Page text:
I have competed in tournaments around the world, and have won some medals. While I am not a very competitive person at heart, I recognise just how useful competitions have been in helping me improve my fencing skills, and so I recommend that most people should consider entering some competitions at some point in time. Of course, it is better to ensure that you have a solid grasp of your fundamentals, and you should be able to keep yourself safe in sparring when fencing with people from other clubs, who might do things a little differently to your normal training partners.

Keith Farrell and Mark Wilkie
Keith Farrell and Mark Wilkie fencing with sabres at Edgebana. Photo by Thomas Naylor, 2015.

HEMA can be a gentle and low-impact motion

While the techniques and sequences can be used in high-intensity, high-impact situations, they can also be practised and performed in a relatively gentle and low-impact fashion. HEMA can be a very enjoyable way to stretch and move the body, improving your general fitness and your understanding of how the body works.

The focus in any lesson I teach is learning to do everything correctly, with a strong emphasis on body structure and the mechanics of each action. This makes the activity perfect for people who just want to move around and do something interesting with sword in hand, without worrying about high-intensity sparring or competitions. It can be challenging enough to coordinate the body so that everything works as it should!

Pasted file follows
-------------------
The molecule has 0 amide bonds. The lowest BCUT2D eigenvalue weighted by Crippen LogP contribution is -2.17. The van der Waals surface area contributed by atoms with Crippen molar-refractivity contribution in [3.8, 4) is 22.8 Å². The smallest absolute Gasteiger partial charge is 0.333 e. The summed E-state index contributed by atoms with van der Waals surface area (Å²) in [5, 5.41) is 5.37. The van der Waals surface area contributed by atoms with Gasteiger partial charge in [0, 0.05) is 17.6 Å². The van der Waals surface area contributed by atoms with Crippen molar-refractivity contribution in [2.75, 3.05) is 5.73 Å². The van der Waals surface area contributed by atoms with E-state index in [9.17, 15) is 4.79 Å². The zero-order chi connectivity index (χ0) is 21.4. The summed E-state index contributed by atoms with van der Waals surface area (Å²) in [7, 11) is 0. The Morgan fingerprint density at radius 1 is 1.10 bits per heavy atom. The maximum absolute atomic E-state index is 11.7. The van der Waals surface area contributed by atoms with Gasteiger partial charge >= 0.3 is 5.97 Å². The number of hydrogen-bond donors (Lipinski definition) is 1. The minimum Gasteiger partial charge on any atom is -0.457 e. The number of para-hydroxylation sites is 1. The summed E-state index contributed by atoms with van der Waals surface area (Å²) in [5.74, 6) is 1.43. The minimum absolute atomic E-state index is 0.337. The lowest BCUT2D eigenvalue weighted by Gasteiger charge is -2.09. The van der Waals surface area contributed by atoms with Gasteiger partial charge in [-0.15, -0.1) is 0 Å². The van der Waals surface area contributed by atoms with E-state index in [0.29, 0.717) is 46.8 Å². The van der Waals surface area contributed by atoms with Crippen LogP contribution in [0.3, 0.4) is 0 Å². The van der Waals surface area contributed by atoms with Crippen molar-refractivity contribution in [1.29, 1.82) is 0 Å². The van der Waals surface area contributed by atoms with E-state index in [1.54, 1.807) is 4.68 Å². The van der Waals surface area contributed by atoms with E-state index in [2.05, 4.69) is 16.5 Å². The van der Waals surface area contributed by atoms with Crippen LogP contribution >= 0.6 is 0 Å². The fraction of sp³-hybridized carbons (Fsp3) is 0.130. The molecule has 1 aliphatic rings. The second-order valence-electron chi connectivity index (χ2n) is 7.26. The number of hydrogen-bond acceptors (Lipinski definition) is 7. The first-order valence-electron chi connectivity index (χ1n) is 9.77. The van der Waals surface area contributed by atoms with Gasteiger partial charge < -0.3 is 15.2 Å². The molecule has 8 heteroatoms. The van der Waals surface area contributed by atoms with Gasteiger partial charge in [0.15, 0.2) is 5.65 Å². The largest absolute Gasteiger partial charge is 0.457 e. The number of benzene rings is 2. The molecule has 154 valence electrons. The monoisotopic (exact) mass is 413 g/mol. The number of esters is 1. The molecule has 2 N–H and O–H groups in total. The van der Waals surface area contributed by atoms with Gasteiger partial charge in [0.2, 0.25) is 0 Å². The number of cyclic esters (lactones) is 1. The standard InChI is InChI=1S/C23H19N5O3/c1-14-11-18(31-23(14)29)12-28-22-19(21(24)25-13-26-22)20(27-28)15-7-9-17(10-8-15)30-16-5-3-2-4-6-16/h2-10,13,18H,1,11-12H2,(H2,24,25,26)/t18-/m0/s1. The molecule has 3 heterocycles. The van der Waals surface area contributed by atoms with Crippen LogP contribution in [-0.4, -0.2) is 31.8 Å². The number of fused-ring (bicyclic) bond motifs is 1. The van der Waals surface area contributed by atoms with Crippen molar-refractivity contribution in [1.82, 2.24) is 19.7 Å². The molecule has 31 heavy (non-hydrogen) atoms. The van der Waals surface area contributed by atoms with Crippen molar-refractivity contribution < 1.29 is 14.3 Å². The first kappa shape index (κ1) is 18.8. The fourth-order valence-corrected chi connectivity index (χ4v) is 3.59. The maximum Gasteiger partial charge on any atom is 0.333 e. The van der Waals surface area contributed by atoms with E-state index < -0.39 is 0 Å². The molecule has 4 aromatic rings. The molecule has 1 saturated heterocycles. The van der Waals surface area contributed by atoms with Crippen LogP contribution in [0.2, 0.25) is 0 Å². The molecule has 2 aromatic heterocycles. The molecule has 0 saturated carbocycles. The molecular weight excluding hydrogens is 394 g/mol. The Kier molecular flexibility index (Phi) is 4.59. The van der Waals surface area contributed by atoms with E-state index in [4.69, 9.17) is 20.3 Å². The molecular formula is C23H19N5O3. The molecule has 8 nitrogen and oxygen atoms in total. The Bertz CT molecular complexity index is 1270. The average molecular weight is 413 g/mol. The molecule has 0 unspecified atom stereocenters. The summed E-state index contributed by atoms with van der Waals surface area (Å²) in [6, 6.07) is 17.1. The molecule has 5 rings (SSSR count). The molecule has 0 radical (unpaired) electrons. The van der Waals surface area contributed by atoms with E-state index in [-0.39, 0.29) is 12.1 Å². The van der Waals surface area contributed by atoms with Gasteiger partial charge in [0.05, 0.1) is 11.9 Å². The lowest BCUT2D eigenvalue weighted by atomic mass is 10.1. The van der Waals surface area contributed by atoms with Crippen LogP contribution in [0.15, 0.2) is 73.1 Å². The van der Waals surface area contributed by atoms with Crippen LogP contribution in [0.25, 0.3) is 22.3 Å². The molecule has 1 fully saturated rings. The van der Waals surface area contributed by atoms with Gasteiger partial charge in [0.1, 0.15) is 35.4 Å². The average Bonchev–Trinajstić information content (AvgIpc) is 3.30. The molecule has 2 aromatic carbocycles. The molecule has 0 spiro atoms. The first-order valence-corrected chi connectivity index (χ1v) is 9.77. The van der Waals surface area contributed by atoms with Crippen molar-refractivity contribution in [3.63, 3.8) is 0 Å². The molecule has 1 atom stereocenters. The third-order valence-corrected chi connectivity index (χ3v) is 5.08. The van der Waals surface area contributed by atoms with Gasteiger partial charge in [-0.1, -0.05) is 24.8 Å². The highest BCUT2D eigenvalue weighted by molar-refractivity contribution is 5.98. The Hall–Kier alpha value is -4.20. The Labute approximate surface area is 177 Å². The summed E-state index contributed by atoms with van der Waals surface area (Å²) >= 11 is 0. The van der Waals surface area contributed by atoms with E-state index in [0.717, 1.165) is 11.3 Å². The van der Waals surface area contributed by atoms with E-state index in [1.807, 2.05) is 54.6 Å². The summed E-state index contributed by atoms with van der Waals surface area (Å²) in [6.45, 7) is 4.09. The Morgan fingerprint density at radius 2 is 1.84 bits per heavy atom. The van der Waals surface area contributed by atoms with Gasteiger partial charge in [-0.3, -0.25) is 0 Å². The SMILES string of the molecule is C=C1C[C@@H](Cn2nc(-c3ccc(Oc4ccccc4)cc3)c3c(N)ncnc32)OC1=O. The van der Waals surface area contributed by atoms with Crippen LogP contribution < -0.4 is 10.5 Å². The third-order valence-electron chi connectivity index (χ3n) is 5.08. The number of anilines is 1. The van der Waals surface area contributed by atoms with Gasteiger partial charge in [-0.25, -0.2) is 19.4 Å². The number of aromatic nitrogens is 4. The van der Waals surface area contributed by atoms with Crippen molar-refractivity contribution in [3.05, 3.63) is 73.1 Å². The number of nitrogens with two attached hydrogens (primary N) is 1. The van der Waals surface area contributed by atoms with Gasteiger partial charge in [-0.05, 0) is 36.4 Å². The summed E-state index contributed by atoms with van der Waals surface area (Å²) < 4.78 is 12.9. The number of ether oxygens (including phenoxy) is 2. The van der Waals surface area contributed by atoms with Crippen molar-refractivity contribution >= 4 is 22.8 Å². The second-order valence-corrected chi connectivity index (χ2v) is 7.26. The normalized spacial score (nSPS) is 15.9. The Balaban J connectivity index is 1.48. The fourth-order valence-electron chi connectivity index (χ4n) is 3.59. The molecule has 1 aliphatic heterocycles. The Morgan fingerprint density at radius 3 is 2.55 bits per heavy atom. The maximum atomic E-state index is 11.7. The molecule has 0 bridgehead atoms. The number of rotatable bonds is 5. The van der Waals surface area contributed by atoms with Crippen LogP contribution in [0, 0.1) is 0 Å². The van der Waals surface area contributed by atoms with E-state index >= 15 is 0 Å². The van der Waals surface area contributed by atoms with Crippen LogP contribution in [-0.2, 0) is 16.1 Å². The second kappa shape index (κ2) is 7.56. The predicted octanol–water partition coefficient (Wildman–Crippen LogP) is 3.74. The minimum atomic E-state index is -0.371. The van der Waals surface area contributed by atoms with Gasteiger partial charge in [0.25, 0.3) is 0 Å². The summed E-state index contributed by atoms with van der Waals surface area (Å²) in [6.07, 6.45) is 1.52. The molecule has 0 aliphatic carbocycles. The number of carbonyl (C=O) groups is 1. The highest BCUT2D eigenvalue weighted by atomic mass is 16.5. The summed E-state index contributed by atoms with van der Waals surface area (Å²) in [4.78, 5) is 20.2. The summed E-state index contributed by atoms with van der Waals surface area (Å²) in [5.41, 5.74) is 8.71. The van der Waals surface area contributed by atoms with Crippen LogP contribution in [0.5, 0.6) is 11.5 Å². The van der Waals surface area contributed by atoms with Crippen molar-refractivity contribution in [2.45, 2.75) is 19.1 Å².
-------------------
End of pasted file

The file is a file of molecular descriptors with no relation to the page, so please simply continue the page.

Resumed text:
Keith Farrell and Colin Farrell
Keith and his brother Colin fencing with longswords during a demonstration at Glasgow University. Photo by Rene Bauer, 2012.

HEMA is inclusive and friendly

One of the best things about HEMA and the community is that the activity is totally inclusive. Men and women, young and old, fit and unfit, natively European or coming from anywhere else in the world – everyone is welcome.

I have met some truly fantastic people in my travels. As I have been invited to teach at events through Europe, North America, and Australia, I have had the opportunity to meet some tremendous fencers, some kind and generous hosts, some knowledgeable scholars, and some inspiring teachers. At each event, it is a pleasure to socialise with all the attendees, getting to know them and learning what draws them to HEMA. It is fair to say that at most HEMA gatherings, we spend about as much time socialising with drinks in hand as we do fencing with swords in hand!

Keith Farrell teaching at the LangHEMA 2016 event in Alba, Italy. Photo by Le Spire del Lupo, 2016.
Keith Farrell teaching at the LangHEMA 2016 event in Alba, Italy. Photo by Le Spire del Lupo, 2016.

Getting involved in HEMA

The HEMA community is growing quickly, and new clubs are shooting up all over the place. There may well be a HEMA club in your city, or nearby. If not, then set one up and introduce yourself to the community!

I teach a club in Liverpool, aptly named Liverpool HEMA. If you are in the north west of England, and would like to drop by, please feel more than welcome to get in touch with us and invite yourself along to a session.

My organisation also has a full time training venue in Glasgow: the Vanguard Centre. If you are in the central belt of Scotland, again, feel free to invite yourself to the school and take part in whatever activity is taking place that day.